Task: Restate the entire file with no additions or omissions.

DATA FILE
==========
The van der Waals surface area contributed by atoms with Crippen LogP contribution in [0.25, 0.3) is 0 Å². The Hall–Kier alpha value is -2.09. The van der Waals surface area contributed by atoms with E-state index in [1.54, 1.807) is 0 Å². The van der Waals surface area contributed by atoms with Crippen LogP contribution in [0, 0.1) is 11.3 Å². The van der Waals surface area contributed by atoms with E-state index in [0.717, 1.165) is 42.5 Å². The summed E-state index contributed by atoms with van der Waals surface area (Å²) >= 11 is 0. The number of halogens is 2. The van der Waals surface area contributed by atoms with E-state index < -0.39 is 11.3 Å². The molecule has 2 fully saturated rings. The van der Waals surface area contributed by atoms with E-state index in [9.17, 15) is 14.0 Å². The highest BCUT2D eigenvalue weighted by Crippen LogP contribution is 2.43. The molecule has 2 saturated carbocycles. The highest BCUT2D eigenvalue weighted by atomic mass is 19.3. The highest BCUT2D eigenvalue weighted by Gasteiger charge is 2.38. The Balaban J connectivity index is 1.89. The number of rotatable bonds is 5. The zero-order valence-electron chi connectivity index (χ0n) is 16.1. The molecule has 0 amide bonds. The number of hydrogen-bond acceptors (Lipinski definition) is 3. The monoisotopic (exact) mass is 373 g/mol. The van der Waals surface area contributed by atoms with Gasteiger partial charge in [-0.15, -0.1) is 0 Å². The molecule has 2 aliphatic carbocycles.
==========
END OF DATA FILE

The van der Waals surface area contributed by atoms with Crippen LogP contribution in [0.25, 0.3) is 0 Å². The Hall–Kier alpha value is -2.09. The van der Waals surface area contributed by atoms with E-state index in [1.54, 1.807) is 0 Å². The van der Waals surface area contributed by atoms with Crippen LogP contribution in [0, 0.1) is 11.3 Å². The van der Waals surface area contributed by atoms with E-state index in [0.717, 1.165) is 42.5 Å². The summed E-state index contributed by atoms with van der Waals surface area (Å²) >= 11 is 0. The number of halogens is 2. The van der Waals surface area contributed by atoms with E-state index < -0.39 is 11.3 Å². The molecule has 2 fully saturated rings. The van der Waals surface area contributed by atoms with E-state index in [9.17, 15) is 14.0 Å². The highest BCUT2D eigenvalue weighted by Crippen LogP contribution is 2.43. The molecule has 2 saturated carbocycles. The highest BCUT2D eigenvalue weighted by atomic mass is 19.3. The highest BCUT2D eigenvalue weighted by Gasteiger charge is 2.38. The Balaban J connectivity index is 1.89. The number of rotatable bonds is 5. The zero-order valence-electron chi connectivity index (χ0n) is 16.1. The molecule has 0 amide bonds. The number of hydrogen-bond acceptors (Lipinski definition) is 3. The monoisotopic (exact) mass is 373 g/mol. The van der Waals surface area contributed by atoms with Gasteiger partial charge in [-0.15, -0.1) is 0 Å². The molecule has 2 aliphatic carbocycles.